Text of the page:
Directed by Nick Hamm and adapted from Neil McCormick’s novel “I was Bono’s doppelganger” is an Irish film called Killing Bono. This is the story of Neil McCormick a school boy who wants to be a rock god. He has it all planned out, the legendary albums, the fans and the influence. But there is one thing that he hasn’t planned on; there is someone else in his class called Paul Hewson who has the same dreams and ambitions as him. This is the same Paul Hewson who later becomes Bono, lead singer of the biggest band in the world. Killing Bono is the story of the McCormick brothers and their one sided competition with U2.
Before I entered the cinema I had problems with this one, I tried to view it with neutral expectations but that wasn’t possible. That was because U2 play a huge part in this film and I’m bored by their very existence. The other problem I had was that this is a music biopic and I can say I have only ever enjoyed a solitary two – Walk Hard and Spinal Tap. The music biopic isn’t territory where greats dare to tread. Thankfully though, these initial ill feelings had a silver lining, a silver lining whose minds were behind comedy greats such as Porridge. TV legends Dick Clement & Ian La Frenais were on the writing staff plus the cast is very good.
The standouts for the cast are threefold – Peter Serafinowicz, Pete Postlethwaite and Robert Sheehan. Killing Bono has the unlikely honour of being the very last film that Postlethwaite starred in and he really does look gaunt, this is something that didn’t escape the director’s gaze. The character Karl who Postlethwaite played was intended to have a larger role, but it was downscaled due to his condition. Nevertheless Postlethwaite turns in a great final performance as a very flamboyant, retired fashion photographer. It’s a great comic turn from the late British screen legend.
Moving to the other end of the age spectrum we have Robert Sheehan, who plays the younger of the two brothers in Ivan. Sheehan continues doing what he does best; he is as quietly and consistently good as ever. Lastly there is Serafinowicz, who has done a lot of things I have really liked and in Killing Bono he continues this form. Serafinowicz plays the most outrageous character in the film, the music agent Hammond. Many of the funniest moments are born from Serafinowicz’s character. Everybody else is fairly nondescript, performing by the numbers and not being entirely memorable.
The worst offender of this is Ben Barnes, who plays the lead character – Neil McCormick. He isn’t exactly plumbing the depths of the human soul to bring you to bring his character to life; he is just reading some lines that he remembered. He does his job as well as is necessary for this film to have any semblance of likeability, but that’s it. Think of acting akin to a soap opera rather than a cinematic gem. That ideal is copied over into the writing, Killing Bono feels like it is a TV movie rather than a fully fledged one. I’m not saying this is a negative quality; it just lacks invention for the big screen.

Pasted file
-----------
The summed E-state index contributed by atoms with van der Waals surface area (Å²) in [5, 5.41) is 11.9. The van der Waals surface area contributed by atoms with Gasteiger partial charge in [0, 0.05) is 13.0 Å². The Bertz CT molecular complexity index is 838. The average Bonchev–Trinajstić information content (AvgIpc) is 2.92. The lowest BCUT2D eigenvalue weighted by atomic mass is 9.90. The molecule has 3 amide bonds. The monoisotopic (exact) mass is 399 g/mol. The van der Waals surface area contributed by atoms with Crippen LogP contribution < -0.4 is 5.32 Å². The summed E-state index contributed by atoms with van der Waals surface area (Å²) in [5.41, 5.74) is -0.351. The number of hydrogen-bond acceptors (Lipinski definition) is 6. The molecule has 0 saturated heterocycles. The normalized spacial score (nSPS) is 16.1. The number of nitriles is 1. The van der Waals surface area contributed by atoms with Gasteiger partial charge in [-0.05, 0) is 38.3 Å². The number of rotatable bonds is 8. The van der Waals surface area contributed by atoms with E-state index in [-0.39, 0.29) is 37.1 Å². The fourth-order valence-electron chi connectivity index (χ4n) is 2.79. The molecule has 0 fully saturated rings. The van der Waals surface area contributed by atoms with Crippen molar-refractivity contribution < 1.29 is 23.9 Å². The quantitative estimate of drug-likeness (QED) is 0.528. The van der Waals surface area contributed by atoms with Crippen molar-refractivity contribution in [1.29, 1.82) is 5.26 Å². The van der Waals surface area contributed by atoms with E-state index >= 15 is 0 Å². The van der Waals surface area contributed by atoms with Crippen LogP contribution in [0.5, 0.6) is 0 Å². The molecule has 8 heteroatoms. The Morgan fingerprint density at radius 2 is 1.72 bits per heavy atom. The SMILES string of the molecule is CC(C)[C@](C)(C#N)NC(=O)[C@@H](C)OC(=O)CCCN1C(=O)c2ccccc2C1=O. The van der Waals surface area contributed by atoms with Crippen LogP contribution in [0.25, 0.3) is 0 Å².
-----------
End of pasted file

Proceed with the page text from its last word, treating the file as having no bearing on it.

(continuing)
A much more pressing problem for the script is the comedy. Thanks to impeccable performers like Serafinowicz and Postlethwaite, there are some very funny scenes. But as far as the comedy goes it seems that beyond the occasional stand-outs the remainder of the would-be laughs orbit around swearing and sexually childish jokes. Killing Bono is another example of the torchwood model of adult at work.
Unlike some recent comedy films that have infected our cinema screens there is alot more to Killing Bono than bad jokes: this is a comedy of errors, a drama, rather than a crass crowd pleaser. The drama all stems around the numerous bands that the brothers form, both at home in Dublin and in London once they get financed by local gang lord Danny Machin (Stanley Townsend). A menacing performance from Townsend, but is criminally ignored for great stretches of the film, therefore wasted.
But thanks to that start from Machin, they go from squalor to success but this journey is made all the more difficult by the elder of the two brothers who persistently makes life difficult for both himself and his brother. The elder McCormick makes some comically bad decisions that could only be made if you had annoyed the overlords of karma. It might be a comedy of errors, but instead of being funny it made the characters and their plight likeable, it worked like a drama. Through the drama, Killing Bono highlights the evils of the music industry, but above all else it is about the folly of artistic credibility. It’s not the 1960s anymore, we don’t have the likes of Andy Warhol making the marriage of artistry, success and credibility a viable career option and in that respect Killing Bono is a cautionary tale.
As patchy as the writing is, I have to close this review on negative – the ending was terrible. It tried it’s very hardest to sabotage everything that the film had achieved to that point. It felt like an afterthought and didn’t fit with the overall tone of the film. Nevertheless, Killing Bono may be a largely unfunny comedy, and be shot in a style akin to TV films but it still had plenty to say for itself, alot of which was good.
Notwithstanding the limited central performance this is still a likeable and charming film that spins a unique tale on the music biopic. It was a perfectly fine, enjoyable and innocuous piece of cinema that worked as a piece of escapism that took way beyond the cinema in which I was the sole occupant. It kept me entertained and gripped, so to that end I am glad I took the chance on Killing Bono.